Who will win the presidential election and why?
By this question, I assume you are asking about the process of determining who will win the 2016 presidential election and why.
Each candidate will go through the primary process in his or her party. The candidate that emerges from his/her caucus/primary process with the majority of that party’s delegates will represent that party in the general election.
In the general election, each candidate will try to win as many states as possible. Each state carries with it a certain number of electoral votes. Candidates will focus on winning states with a large number of electoral votes as well as focusing on certain swing states. Swing states are states that could go either for the Republicans or for the Democrats. The winner of the election will be the candidate that gets at least 270 electoral votes.
If you are asking which person will win the election, I will explain who may emerge from the primary process and what that person will need to do in the general election. This is not an endorsement of any individual or any party.
For the Democrats, either Hilary Clinton or Bernie Sanders will be the candidate. Some key questions for Bernie Sanders are if he has enough support from people of color and if he has more than one major issue on which to base his campaign. For Hillary Clinton, she needs to convince voters she is not tied to Wall Street and can represent the interests of the average person. She also needs to appeal to younger voters. My guess is that Hillary Clinton will get the nomination for the Democrats.
For the Republicans, the candidate will most likely be either Donald Trump or Ted Cruz. For Donald Trump, he will need to convince people that he can act presidential. Putting other people or down or insulting them wouldn’t work well if he was president. Ted Cruz needs to convince people that he is not too far to the right. If he is viewed as extreme, this could hurt him. It is hard to predict where Republican support will go once the field is narrowed, but I’m guessing it will be Donald Trump who gets the Republican nomination.
It is my belief the Democrats will win the election. Voter turnout will be key. It there is a big turnout of voters this will help the Democrats significantly. I also believe enough people will be frightened by the positions Ted Cruz will take on many issues. He may be viewed as too extreme. Some will be frightened by Donald Trump’s blunt responses. They will feel he won’t act presidential. Others will question whether the needs of the average person can be understood by either of these Republican candidates.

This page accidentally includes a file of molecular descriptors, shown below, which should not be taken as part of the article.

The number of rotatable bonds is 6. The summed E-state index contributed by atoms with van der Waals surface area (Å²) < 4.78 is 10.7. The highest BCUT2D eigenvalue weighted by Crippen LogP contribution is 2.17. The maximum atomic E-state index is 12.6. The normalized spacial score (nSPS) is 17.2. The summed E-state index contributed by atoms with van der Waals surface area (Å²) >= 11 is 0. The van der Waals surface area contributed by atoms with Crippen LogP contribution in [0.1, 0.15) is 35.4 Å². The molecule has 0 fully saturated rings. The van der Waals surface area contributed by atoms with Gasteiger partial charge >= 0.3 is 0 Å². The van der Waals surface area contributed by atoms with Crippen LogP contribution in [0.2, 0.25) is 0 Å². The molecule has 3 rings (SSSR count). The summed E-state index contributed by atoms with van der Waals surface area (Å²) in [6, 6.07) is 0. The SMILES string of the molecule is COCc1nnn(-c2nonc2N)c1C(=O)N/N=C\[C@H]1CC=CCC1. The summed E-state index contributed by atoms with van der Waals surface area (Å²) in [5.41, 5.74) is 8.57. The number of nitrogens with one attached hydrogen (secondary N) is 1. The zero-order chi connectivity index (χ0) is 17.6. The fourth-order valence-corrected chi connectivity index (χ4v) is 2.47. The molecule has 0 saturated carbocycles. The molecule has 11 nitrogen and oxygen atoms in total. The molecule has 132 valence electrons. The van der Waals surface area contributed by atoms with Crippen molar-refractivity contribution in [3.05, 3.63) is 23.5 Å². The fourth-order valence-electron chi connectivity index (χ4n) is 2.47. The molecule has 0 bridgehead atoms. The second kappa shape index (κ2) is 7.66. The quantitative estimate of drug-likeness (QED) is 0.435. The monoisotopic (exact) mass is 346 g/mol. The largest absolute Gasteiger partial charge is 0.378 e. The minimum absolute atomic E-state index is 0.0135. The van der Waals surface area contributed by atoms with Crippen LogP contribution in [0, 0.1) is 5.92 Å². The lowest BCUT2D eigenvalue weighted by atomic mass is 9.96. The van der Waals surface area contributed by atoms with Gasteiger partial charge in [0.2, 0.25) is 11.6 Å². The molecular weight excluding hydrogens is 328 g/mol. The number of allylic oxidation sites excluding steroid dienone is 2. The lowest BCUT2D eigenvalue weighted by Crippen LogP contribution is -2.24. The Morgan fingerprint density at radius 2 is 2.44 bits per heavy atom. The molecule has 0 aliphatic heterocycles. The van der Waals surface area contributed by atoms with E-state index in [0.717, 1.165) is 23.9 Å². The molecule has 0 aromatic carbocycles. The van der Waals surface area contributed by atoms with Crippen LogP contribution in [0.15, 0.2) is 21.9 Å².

Please understand this is only a prediction. It is not saying that one candidate or party is better than another candidate or party. My answer is based on polls and comments from political analysts. The real result will be known on election night.
With almost no exceptions, the winner of a presidential election in the United States of America has been won by the nominee of a major political party. While no one can predict the future, it seems a safe bet to assume that either the nominee of the Democratic or the Republican Party will win the general presidential election this fall. With this assumption in mind, let’s look at who the potential nominees are in both parties.
In the Republican primary, four candidates are still in the race— John Kasich, Marco Rubio, Ted Cruz and Donald Trump. The Republican nominee will be chosen at the Republican National Convention this summer in Ohio. Each state sends a certain number of delegates who, in the first round of voting, are committed to supporting a particular candidate. In the Republican race, if a candidate can accumulate 1,237 pledged delates from the states before the convention, he or she is guaranteed the nomination. At the present moment, Donald Trump leads with 338 delegates, Ted Cruz has 236, Rubio follows with 112, and John Kasich trails with 27.
In the Democratic primary, the race has narrowed to two candidates— Hillary Clinton and Bernie Sanders. The Democratic process is similar to the republican process, with the exception that the Democratic Party has substantially more super delegates, or party officials who are not pledged to follow the will of the voters, and can vote at the convention for any candidate that they choose. At the present moment, Clinton leads with 607 pledged delegates, while Sanders trails with 412. Clinton has also claimed the verbal support of the vast majority of super delegates, though if Sanders can win the popular vote and the majority of pledged delegates, it is likely that super delegates may switch their allegiance to the winner of the popular vote. The Democratic nominee will need 2,383 delegates, including both super delegates and pledged delegates,to secure the nomination.